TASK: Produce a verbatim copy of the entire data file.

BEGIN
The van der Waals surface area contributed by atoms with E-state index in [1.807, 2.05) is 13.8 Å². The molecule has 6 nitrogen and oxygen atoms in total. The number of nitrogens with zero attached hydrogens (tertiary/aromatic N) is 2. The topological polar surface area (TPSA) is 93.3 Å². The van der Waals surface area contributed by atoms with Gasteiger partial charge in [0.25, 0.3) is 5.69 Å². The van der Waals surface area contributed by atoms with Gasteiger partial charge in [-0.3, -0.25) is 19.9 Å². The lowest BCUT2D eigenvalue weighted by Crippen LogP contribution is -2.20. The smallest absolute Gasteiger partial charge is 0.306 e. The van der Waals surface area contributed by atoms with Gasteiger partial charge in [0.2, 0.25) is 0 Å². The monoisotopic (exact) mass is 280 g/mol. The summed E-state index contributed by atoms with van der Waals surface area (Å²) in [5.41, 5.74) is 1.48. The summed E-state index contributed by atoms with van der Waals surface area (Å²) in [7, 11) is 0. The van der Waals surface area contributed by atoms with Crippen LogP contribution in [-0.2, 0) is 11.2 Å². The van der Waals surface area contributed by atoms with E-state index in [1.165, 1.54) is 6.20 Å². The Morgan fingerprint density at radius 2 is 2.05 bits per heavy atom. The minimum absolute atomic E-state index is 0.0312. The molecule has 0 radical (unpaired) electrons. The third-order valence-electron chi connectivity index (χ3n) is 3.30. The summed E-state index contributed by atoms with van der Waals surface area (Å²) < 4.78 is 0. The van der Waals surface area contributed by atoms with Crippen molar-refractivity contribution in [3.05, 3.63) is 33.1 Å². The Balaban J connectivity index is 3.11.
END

The van der Waals surface area contributed by atoms with E-state index in [1.807, 2.05) is 13.8 Å². The molecule has 6 nitrogen and oxygen atoms in total. The number of nitrogens with zero attached hydrogens (tertiary/aromatic N) is 2. The topological polar surface area (TPSA) is 93.3 Å². The van der Waals surface area contributed by atoms with Gasteiger partial charge in [0.25, 0.3) is 5.69 Å². The van der Waals surface area contributed by atoms with Gasteiger partial charge in [-0.3, -0.25) is 19.9 Å². The lowest BCUT2D eigenvalue weighted by Crippen LogP contribution is -2.20. The smallest absolute Gasteiger partial charge is 0.306 e. The van der Waals surface area contributed by atoms with Gasteiger partial charge in [0.2, 0.25) is 0 Å². The monoisotopic (exact) mass is 280 g/mol. The summed E-state index contributed by atoms with van der Waals surface area (Å²) in [5.41, 5.74) is 1.48. The summed E-state index contributed by atoms with van der Waals surface area (Å²) in [7, 11) is 0. The van der Waals surface area contributed by atoms with Crippen LogP contribution in [-0.2, 0) is 11.2 Å². The van der Waals surface area contributed by atoms with E-state index in [1.165, 1.54) is 6.20 Å². The Morgan fingerprint density at radius 2 is 2.05 bits per heavy atom. The minimum absolute atomic E-state index is 0.0312. The molecule has 0 radical (unpaired) electrons. The third-order valence-electron chi connectivity index (χ3n) is 3.30. The summed E-state index contributed by atoms with van der Waals surface area (Å²) < 4.78 is 0. The van der Waals surface area contributed by atoms with Crippen molar-refractivity contribution in [3.05, 3.63) is 33.1 Å². The Balaban J connectivity index is 3.11.